My favorite part is the “Managing Worry” section because it’s like having a therapist by your side. You first identify an area of worry. Then you answer a series of questions like, “Can I get more evidence of the situation, maybe by asking someone else?” The author, Christy, models some answers for you to lend clarity.
This book is short, but it’s the simplicity and the interactive format that makes it so effective. You won’t just browse through it, say, “Oh, that’s nice!”, and put it on your shelf to collect dust.
Live on Purpose: 31 Habits to Help You Ditch Distraction and Live Intentionally
First of all, I love the title! So many of us fall into a routine and start living life on autopilot.
I feel that the older I get, the more the years seem to blur together. I’ve settled into my habits and lived in the same building for years now. Sometimes my life can feel a bit like Groundhog Day.
Now don’t get me wrong…transformation can be complete internal. You don’t have to move to a new place or travel to “discover yourself.”
But it is important to actively evaluate where your life is at, amplify what’s working, tweak what’s not working, and elevate?the areas that are just mediocre. And that’s what this book is all about.
Like the last book mentioned, Live on Purpose is interactive. Each habit has a specific prompt, and the book (naturally) is designed to be completed in 31 days.
The exercises follow a natural progression in that you start by establishing a shift that you want to achieve in your life, followed by identifying feelings that you would like to experience throughout the day and setting an intention for these feelings. This second step was crucial for me because I’m very achievement-oriented but not always so great at getting in touch with my feelings.
I love the 31-day structure of this book. Many of the items on this list, like getting rid of clutter and blocking digital distractions to focus on deep work, were on my, “I should be doing that more often” list along with a million other things. Focusing on only one item each day, though, makes these tasks seem much more manageable.
31 days – about a month – isn’t really that long. At the same time, the promise that your life will radically shift if you commit to these activities incentivizes you to keep going.
If you can transform your life this much in a month, imagine what you could do in a year?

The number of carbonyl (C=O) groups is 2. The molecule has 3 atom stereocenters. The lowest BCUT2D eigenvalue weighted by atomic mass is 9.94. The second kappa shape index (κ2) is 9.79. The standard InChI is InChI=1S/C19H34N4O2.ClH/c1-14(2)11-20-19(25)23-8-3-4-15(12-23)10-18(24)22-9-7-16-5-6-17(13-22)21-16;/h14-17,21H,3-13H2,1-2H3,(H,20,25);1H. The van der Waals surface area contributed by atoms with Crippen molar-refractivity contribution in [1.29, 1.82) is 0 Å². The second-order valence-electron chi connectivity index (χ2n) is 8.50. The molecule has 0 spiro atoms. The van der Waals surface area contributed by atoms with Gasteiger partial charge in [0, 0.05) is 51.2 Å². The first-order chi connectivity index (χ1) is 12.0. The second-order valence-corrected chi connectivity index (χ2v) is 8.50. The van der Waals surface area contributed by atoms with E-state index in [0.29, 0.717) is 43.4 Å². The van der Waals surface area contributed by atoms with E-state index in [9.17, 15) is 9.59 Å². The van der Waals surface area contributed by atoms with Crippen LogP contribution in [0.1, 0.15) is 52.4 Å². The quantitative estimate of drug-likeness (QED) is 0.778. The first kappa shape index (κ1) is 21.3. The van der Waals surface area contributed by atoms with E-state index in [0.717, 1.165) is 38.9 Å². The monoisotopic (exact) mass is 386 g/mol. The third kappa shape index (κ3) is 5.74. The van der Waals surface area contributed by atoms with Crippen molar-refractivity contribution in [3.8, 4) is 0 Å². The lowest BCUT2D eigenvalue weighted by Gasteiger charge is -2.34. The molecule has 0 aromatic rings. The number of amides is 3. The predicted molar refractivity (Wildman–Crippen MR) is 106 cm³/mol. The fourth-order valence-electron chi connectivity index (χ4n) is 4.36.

De-Stress for Life
This book is packed with a wealth of information and resources to empower you to take charge of stress. This includes analyzing your sources of stress, learning relaxation techniques to cope with anxiety, and developing problem-solving skills to navigate stressful situations.
One section I found particularly effective was “Part 6: Developing Stress-Free Thinking,” which covers ways you can reframe negative thoughts. For instance, I was feeling anxious about having a busier schedule this year than I’ve had in the past. Looking at the situation in a different light, though, I saw that I wouldn’t have to worry about my finances as much, which would create less stress.
As author Jackie Holdridge points out, this isn’t just about positive thinking but rather more realistic thinking. Often when we get worked up about a situation, we are painting ourselves into a corner and not considering alternative perspectives.
Because one approach doesn’t necessarily work for everyone, Holdridge includes a range of stress-management techniques. These include STOP (Stop, Take a Breath, Observe, Point of View), mindfulness, and changing the tone of your inner voice.
Additionally, Holdridge covers strategies that lead to overall enhanced mental health such as modifying your diet, improving the quality and quantity of sleep, and becoming more assertive (since not being able to set boundaries or say no often leads to stress, as I have discovered myself).
Best of all, De-Stress for Life contains many tools to ensure that you these strategies to use. This includes a quick review at the end of each section, self-assessments, stress evaluation sheets, checklists, and guided worksheets for brainstorming and planning solutions.
As I said, I love these three books, but they are only the tip of the iceberg. The Ultimate Healthy Living Bundle contains so many wonderful resources that will empower you to take charge of your wellbeing on every level.
If you want the bundle, act fast! The books mentioned will be available indefinitely, but the bundle will only be on sale until Monday, September 10, at midnight (hence the discounted price).
What are some of your favorite books and resources on health and wellness?